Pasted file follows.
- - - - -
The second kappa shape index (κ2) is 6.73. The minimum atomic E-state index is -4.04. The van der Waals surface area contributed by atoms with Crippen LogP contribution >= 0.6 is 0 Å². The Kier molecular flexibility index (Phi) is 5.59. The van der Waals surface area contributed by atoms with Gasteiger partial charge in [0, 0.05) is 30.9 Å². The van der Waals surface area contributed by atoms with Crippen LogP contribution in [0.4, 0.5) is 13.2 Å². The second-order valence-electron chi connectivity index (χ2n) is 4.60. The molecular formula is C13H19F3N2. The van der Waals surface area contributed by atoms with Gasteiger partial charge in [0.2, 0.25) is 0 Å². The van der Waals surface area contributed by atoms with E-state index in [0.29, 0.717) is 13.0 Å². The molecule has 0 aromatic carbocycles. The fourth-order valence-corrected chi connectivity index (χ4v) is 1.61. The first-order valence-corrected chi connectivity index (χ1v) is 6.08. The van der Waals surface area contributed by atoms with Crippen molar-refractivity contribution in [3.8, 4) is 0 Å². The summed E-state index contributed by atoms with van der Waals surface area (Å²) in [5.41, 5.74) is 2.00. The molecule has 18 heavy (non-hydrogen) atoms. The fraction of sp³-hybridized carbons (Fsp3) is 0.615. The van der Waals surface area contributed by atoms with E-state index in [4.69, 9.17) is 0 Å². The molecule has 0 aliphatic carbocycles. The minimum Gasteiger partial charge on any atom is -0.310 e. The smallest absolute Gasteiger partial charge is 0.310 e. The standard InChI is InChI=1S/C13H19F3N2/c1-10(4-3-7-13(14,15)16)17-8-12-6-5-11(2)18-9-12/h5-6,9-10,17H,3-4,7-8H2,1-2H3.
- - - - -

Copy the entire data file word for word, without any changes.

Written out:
The second kappa shape index (κ2) is 6.73. The minimum atomic E-state index is -4.04. The van der Waals surface area contributed by atoms with Crippen LogP contribution >= 0.6 is 0 Å². The Kier molecular flexibility index (Phi) is 5.59. The van der Waals surface area contributed by atoms with Gasteiger partial charge in [0, 0.05) is 30.9 Å². The van der Waals surface area contributed by atoms with Crippen LogP contribution in [0.4, 0.5) is 13.2 Å². The second-order valence-electron chi connectivity index (χ2n) is 4.60. The molecular formula is C13H19F3N2. The van der Waals surface area contributed by atoms with Gasteiger partial charge in [0.2, 0.25) is 0 Å². The van der Waals surface area contributed by atoms with E-state index in [0.29, 0.717) is 13.0 Å². The molecule has 0 aromatic carbocycles. The fourth-order valence-corrected chi connectivity index (χ4v) is 1.61. The first-order valence-corrected chi connectivity index (χ1v) is 6.08. The van der Waals surface area contributed by atoms with Crippen molar-refractivity contribution in [3.8, 4) is 0 Å². The summed E-state index contributed by atoms with van der Waals surface area (Å²) in [5.41, 5.74) is 2.00. The molecule has 18 heavy (non-hydrogen) atoms. The fraction of sp³-hybridized carbons (Fsp3) is 0.615. The van der Waals surface area contributed by atoms with E-state index in [4.69, 9.17) is 0 Å². The molecule has 0 aliphatic carbocycles. The minimum Gasteiger partial charge on any atom is -0.310 e. The smallest absolute Gasteiger partial charge is 0.310 e. The standard InChI is InChI=1S/C13H19F3N2/c1-10(4-3-7-13(14,15)16)17-8-12-6-5-11(2)18-9-12/h5-6,9-10,17H,3-4,7-8H2,1-2H3.